Picture wandering the cobblestone streets of Venice in search of dinner. You wander from one baraco to another, eating bite-sized food served in places resembling small bars. With it you can enjoy a small amount of wine served in a glass the equivalent of a shot glass. Restaurateur Pierre Bader of Sonoma Restaurant Group is bringing the concept to uptown Charlotte.
Cicchetti will open Oct. 1 at 100 N. Tryon St., in the space that once housed Badar’s restaurant, City Smoke.
Hundreds of years ago, vineyards and wineries would bring wine to Venetian squares, selling their new harvest wines in order to make money to bottle the rest of the stash. People would get hungry after drinking, so cicchettis started popping up in Venetian squares to feed hungry drinkers, Badar told CharlotteFive. “Charlotte doesn’t have any place like that, so I thought we could give it a shot,” he said.
Some of the dishes will be devoured in one bite, eaten with a toothpick. With portion sizes so small, that leaves a lot of room for variety in ordering. “You can go crazy a little bit,” Badar said.
This sharing of small plates lends to a social setting, he said. “Sit down and have a glass or a bottle of wine and eat little bites until you think you can’t take it anymore.”
Menu items include Polpette (meatballs), including beef, salted cod, fresh crab, and lamb; Polpo – sautéed baby octopus, creamy polenta, squid ink white wine pan sauce; Pettine – diver scallop gratin, besciamella; Ostriche — fried oysters, puttanesca aioli; and Vitello – veal sausage, black kale tomato pesto.
A build-your-own bruschetta bar will feature olive oil crostini and topping choices such as Pisello (fresh peas, shallot, robiolina); Peperoncino (roasted red pepper, pecorino), Carciofo (artichoke salad, fresh mint, asiago, lemon) and Pomodoro (olive oil-cured tomatoes, basil pesto).
Don’t let the price of the full meals give you sticker shock: the 48-oz. beef tomahawk chimichurri rossi is $120, but it’s meant to be shared with two or more people (most likely, more, since you’ll fill up on small plates). The rotisserie whole chicken is $30 and is cut into four pieces. A 30-oz rack of lamb with pomegranate and mint is $95 and a whole roasted fish with capers berry onion relish is $40.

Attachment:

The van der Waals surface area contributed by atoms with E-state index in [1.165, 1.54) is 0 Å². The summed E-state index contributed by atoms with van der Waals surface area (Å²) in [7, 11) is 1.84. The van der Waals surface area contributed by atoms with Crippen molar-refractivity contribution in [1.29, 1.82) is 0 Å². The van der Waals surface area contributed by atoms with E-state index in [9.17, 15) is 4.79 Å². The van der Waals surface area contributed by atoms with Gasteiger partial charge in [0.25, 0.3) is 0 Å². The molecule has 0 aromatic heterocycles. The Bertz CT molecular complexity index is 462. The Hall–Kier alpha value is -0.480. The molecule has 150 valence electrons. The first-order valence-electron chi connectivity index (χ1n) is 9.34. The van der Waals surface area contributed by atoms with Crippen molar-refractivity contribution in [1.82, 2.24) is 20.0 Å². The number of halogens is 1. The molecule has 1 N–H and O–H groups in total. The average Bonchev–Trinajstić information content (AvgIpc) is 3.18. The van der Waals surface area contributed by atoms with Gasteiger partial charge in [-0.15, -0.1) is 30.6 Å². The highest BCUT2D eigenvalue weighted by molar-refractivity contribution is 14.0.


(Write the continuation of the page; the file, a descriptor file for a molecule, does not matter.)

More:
Beer by the bottle will be available (such as Peroni, OMB Copper, Fuller’s and Paulaner) — as well as craft cocktails, including a seasonal rotating tap by mixologist Bob Peters, and spritzes, bellinis, and more. And of course, wine by the ombra (3 oz), glass (6 oz) or bottle.
Cicchetti will also have a retail wine shop, with wines sold by the bottle or the case — and delivery will be offered. Operations manager Briana Cohen said to expect a wine selection that isn’t similar to what every other wine bar in Charlotte is serving. “Our wine selection really focuses on a lot of new producers to the market,” she said. “We have a lot of Charlotte’s faves. We really want to make sure everyone feels a comfort level when they come in and that the selection is not intimidating.”
The interior will feature a modern interpretation of a bacaro, a traditional Venetian bar.
In this ever-changing city full of millennials who use dining out as a social activity, his new concept will be a lot more popular, Badar said. City Smoke, his barbecue restaurant for the past seven years, didn’t have the same longevity, he told CharlotteFive in March. “I didn’t see any growth in the barbecue business. Everyone — and their mom and dad — think they have the recipe for barbecue. I tried to stay away from that debate as much as I could.”
He tried introducing other items, including rotisserie lamb and pork racks at City Smoke, but to no avail. “Once you are labeled as a barbecue restaurant, you can’t do much else.”
This article first appeared at CharlotteFive.com.